Circle is a 2D sketch on the front plane. Other sketch is 3D. What is the meaning of this arrow mark? Circle is on the front plane therefore it is understood. What is the meaning of 3D sketch showing front plane.
I'm guessing that one of the points on the 3d sketch is coincident with the front plane somewhere.
This is showing you a Parent relationship.
In this case it is showing you that the 3DSketch has some relationship to the Front Plane. You can turn off the display of Parent/Child relationships, but they are really helpful when you understand what they are telling you.
I believe that the Front Plane is basically the "default" for sketching (much like when you create an InPlace mate in an assembly.)
Just for grins, I did a quick 3DSketch that completely avoided the front plane, and got the same results . . .
Again, just a "wild guess" . . .
Some relationship with the Top plane as well.
I'm not sure why it's showing a relationship to the Front Plane. I get the same results even if there is no sketch geometry added. The 3D Sketch itself has the relation to the Front Plane. My Part template opens up with the Front Plane Normal to the screen so perhaps that is why it's the Front Plane. If I orientate my Top Plane normal to the screen & start a 3D sketch, it still has a relation to the Front Plane.
Fact is 3D sketch is not on any plane therefore it is a red herring information.
NO, you can have a 3D sketch completely lie on one plane. The Front plane, in this case (because i just tried it, acts as a default plane. I drew an egg without placing it on a plane.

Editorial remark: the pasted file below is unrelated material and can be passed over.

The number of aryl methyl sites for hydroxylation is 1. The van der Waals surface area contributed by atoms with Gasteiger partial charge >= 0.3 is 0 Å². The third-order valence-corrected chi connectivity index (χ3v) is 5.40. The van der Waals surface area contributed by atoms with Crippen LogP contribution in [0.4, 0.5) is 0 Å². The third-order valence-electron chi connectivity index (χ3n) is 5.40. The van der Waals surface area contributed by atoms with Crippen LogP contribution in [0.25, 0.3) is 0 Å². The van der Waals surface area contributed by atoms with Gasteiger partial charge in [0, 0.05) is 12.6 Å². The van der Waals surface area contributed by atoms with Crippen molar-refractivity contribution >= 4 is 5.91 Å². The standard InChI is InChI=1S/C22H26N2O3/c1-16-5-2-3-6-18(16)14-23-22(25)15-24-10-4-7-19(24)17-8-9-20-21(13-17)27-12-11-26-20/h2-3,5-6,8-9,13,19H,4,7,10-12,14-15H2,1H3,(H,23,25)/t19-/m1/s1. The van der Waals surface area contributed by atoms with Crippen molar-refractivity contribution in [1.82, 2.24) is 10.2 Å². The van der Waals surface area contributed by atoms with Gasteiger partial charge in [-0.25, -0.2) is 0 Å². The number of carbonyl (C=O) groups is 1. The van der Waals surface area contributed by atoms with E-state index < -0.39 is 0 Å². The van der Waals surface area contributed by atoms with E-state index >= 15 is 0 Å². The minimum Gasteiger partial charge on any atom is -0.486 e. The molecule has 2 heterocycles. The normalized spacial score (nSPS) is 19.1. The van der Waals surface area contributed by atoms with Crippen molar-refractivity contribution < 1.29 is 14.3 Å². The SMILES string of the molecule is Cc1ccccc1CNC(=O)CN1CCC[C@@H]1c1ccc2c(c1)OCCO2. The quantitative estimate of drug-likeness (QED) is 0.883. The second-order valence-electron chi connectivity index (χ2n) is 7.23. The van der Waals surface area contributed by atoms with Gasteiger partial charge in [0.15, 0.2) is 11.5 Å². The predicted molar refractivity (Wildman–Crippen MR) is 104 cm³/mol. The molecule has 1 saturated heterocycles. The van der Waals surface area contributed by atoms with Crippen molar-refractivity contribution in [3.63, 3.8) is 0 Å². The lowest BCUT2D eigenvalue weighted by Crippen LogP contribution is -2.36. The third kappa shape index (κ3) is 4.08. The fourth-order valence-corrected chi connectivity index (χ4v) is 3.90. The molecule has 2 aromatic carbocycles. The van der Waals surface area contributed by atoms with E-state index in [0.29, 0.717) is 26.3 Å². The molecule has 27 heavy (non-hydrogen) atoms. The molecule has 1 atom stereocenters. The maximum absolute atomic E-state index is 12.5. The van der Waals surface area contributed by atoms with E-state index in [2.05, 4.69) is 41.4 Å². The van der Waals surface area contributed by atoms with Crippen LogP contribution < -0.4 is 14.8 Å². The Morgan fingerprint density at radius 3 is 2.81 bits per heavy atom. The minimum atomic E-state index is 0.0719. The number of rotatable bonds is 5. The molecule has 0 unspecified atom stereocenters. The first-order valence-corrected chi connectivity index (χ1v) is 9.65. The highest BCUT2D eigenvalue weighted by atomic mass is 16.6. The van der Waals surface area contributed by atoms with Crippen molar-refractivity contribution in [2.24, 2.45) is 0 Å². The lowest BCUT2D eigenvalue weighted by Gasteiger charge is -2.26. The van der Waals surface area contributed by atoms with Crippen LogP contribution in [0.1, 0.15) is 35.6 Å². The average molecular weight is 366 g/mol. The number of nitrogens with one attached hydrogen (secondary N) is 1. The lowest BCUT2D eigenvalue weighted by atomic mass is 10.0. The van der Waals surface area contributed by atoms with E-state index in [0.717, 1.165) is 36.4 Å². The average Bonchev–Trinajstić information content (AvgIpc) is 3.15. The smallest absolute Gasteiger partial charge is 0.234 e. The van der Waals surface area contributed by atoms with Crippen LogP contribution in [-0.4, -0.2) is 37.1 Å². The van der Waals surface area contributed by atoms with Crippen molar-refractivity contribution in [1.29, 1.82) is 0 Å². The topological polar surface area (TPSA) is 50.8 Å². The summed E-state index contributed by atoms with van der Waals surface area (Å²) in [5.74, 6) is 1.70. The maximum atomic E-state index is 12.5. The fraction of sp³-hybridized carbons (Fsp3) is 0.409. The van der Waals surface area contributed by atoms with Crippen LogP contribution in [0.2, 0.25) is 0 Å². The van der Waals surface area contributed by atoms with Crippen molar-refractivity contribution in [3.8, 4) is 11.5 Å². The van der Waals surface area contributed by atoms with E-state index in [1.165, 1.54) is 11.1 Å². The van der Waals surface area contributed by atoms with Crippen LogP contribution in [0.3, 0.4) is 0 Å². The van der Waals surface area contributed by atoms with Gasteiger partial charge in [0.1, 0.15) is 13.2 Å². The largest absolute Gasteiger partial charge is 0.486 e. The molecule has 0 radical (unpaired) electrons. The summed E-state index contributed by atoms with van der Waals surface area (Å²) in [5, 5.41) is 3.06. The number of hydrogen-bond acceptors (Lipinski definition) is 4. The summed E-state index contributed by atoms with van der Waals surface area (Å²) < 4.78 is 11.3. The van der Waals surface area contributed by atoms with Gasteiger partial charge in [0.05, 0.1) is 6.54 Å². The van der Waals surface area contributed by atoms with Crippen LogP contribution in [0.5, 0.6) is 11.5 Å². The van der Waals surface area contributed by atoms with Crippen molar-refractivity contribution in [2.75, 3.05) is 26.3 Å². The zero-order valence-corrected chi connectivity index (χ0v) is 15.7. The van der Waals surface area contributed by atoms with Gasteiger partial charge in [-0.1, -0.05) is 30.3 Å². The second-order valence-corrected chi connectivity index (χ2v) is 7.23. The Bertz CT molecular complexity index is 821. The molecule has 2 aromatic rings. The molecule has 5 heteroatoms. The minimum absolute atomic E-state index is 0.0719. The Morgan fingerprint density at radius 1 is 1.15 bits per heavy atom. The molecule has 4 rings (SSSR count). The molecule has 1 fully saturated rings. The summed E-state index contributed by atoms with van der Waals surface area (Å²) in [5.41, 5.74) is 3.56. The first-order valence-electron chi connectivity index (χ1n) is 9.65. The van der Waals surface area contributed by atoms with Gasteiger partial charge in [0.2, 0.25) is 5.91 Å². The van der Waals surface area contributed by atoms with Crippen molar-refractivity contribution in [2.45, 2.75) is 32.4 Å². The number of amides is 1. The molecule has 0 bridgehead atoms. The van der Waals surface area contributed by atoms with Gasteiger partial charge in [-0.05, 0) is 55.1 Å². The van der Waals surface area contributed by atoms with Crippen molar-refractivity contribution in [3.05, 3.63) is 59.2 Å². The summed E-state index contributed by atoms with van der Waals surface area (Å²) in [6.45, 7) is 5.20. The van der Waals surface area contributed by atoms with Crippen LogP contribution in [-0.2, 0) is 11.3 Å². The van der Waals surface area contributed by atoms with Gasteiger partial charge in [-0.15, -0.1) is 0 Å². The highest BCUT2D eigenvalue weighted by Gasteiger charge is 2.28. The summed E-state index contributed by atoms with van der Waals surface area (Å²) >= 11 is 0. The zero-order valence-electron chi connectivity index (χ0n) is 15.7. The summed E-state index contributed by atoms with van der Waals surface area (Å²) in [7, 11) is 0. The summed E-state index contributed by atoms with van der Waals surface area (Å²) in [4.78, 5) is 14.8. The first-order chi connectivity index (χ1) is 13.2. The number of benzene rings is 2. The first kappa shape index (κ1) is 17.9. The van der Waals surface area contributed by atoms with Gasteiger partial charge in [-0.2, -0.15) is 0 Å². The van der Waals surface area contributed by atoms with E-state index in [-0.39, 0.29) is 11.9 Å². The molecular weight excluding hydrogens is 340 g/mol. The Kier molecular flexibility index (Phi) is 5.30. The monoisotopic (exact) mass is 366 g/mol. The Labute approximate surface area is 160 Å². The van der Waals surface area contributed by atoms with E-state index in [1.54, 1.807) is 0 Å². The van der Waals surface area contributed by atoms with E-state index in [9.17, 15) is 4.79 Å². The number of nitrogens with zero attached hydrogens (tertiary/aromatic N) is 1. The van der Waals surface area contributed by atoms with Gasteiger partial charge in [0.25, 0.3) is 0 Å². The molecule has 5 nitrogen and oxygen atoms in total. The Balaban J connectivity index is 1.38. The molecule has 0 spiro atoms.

I mean that 3D sketch can't be on any origin plane.
So, Maha, exactly what is the problem?
Not any particular problem. When I investigated a long tree this problem arose.
Maha Nadarasa wrote: Not any particular problem. When I investigated a long tree this problem arose.
Maha Nadarasa wrote:
So, the "problem" is that a 3DSketch has a "Parent feature"?
Insert a new part into an assembly, when you click on any face or plane to create the InPlace relationship, this will become the "Front Plane" of the newly created part. Like I said, I believe that the Front Plane is basically the de facto standard parent feature, and maybe the only reason is that it is the plane listed first in the feature manager tree.
I see this as a pretty interesting find. I know it really doesn't matter in the grand scheme of things, but understanding little things like this is the foundation behind understanding the big things and how Solidworks works. Apparently everything needs a parent (except the standard, default items that are already in a part).
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